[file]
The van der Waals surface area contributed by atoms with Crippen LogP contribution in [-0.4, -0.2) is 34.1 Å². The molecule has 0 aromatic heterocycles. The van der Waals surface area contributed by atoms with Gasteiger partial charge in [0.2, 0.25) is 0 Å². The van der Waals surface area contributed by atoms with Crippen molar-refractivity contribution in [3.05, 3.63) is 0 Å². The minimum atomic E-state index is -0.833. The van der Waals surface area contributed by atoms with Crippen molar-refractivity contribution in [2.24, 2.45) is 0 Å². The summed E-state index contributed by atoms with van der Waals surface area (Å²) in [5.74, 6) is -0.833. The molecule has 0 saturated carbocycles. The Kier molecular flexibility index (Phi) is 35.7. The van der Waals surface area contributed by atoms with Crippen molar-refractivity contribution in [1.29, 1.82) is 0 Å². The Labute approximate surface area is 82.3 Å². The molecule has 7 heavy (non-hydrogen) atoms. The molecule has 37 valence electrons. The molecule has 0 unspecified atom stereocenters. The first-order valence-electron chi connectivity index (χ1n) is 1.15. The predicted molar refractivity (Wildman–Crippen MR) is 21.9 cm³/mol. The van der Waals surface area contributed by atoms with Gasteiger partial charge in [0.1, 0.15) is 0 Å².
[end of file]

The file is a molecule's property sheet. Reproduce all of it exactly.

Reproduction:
The van der Waals surface area contributed by atoms with Crippen LogP contribution in [-0.4, -0.2) is 34.1 Å². The molecule has 0 aromatic heterocycles. The van der Waals surface area contributed by atoms with Gasteiger partial charge in [0.2, 0.25) is 0 Å². The van der Waals surface area contributed by atoms with Crippen molar-refractivity contribution in [3.05, 3.63) is 0 Å². The minimum atomic E-state index is -0.833. The van der Waals surface area contributed by atoms with Crippen molar-refractivity contribution in [2.24, 2.45) is 0 Å². The summed E-state index contributed by atoms with van der Waals surface area (Å²) in [5.74, 6) is -0.833. The molecule has 0 saturated carbocycles. The Kier molecular flexibility index (Phi) is 35.7. The van der Waals surface area contributed by atoms with Crippen molar-refractivity contribution in [1.29, 1.82) is 0 Å². The Labute approximate surface area is 82.3 Å². The molecule has 7 heavy (non-hydrogen) atoms. The molecule has 37 valence electrons. The molecule has 0 unspecified atom stereocenters. The first-order valence-electron chi connectivity index (χ1n) is 1.15. The predicted molar refractivity (Wildman–Crippen MR) is 21.9 cm³/mol. The van der Waals surface area contributed by atoms with Gasteiger partial charge in [0.1, 0.15) is 0 Å².